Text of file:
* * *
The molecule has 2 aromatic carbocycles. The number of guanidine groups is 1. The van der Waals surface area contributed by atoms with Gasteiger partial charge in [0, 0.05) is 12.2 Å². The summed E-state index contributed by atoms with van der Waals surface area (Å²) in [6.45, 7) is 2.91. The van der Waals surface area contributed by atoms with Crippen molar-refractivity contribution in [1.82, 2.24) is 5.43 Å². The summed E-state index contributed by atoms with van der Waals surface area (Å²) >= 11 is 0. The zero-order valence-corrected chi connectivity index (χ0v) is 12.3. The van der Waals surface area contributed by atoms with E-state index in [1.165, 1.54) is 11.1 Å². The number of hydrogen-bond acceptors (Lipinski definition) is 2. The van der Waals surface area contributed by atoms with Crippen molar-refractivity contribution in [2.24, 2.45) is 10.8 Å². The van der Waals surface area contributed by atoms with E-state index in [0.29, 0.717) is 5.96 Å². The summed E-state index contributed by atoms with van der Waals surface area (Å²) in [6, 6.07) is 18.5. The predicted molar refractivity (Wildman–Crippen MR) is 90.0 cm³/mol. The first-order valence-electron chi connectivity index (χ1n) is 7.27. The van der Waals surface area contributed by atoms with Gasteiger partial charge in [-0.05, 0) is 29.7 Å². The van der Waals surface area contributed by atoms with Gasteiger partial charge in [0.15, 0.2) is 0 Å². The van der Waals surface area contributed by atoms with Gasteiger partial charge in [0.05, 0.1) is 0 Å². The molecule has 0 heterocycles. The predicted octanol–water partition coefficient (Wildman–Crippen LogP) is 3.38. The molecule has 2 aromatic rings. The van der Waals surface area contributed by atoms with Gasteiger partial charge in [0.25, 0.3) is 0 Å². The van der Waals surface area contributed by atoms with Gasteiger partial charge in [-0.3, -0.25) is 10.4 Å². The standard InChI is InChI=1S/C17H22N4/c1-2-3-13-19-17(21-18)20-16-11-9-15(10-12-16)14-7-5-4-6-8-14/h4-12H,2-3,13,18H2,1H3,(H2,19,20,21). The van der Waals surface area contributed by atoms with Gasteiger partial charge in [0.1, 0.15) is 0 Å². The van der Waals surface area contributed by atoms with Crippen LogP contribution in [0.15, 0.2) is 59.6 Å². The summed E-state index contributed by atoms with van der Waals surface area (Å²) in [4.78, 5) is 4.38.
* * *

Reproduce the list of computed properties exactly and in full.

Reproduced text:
The molecule has 2 aromatic carbocycles. The number of guanidine groups is 1. The van der Waals surface area contributed by atoms with Gasteiger partial charge in [0, 0.05) is 12.2 Å². The summed E-state index contributed by atoms with van der Waals surface area (Å²) in [6.45, 7) is 2.91. The van der Waals surface area contributed by atoms with Crippen molar-refractivity contribution in [1.82, 2.24) is 5.43 Å². The summed E-state index contributed by atoms with van der Waals surface area (Å²) >= 11 is 0. The zero-order valence-corrected chi connectivity index (χ0v) is 12.3. The van der Waals surface area contributed by atoms with E-state index in [1.165, 1.54) is 11.1 Å². The number of hydrogen-bond acceptors (Lipinski definition) is 2. The van der Waals surface area contributed by atoms with Crippen molar-refractivity contribution in [2.24, 2.45) is 10.8 Å². The van der Waals surface area contributed by atoms with E-state index in [0.29, 0.717) is 5.96 Å². The summed E-state index contributed by atoms with van der Waals surface area (Å²) in [6, 6.07) is 18.5. The predicted molar refractivity (Wildman–Crippen MR) is 90.0 cm³/mol. The first-order valence-electron chi connectivity index (χ1n) is 7.27. The van der Waals surface area contributed by atoms with Gasteiger partial charge in [-0.05, 0) is 29.7 Å². The van der Waals surface area contributed by atoms with Gasteiger partial charge in [0.15, 0.2) is 0 Å². The van der Waals surface area contributed by atoms with Gasteiger partial charge in [0.05, 0.1) is 0 Å². The molecule has 0 heterocycles. The predicted octanol–water partition coefficient (Wildman–Crippen LogP) is 3.38. The molecule has 2 aromatic rings. The van der Waals surface area contributed by atoms with Gasteiger partial charge in [0.25, 0.3) is 0 Å². The van der Waals surface area contributed by atoms with Gasteiger partial charge in [-0.3, -0.25) is 10.4 Å². The standard InChI is InChI=1S/C17H22N4/c1-2-3-13-19-17(21-18)20-16-11-9-15(10-12-16)14-7-5-4-6-8-14/h4-12H,2-3,13,18H2,1H3,(H2,19,20,21). The van der Waals surface area contributed by atoms with Gasteiger partial charge in [0.1, 0.15) is 0 Å². The van der Waals surface area contributed by atoms with Crippen LogP contribution in [0.15, 0.2) is 59.6 Å². The summed E-state index contributed by atoms with van der Waals surface area (Å²) in [4.78, 5) is 4.38.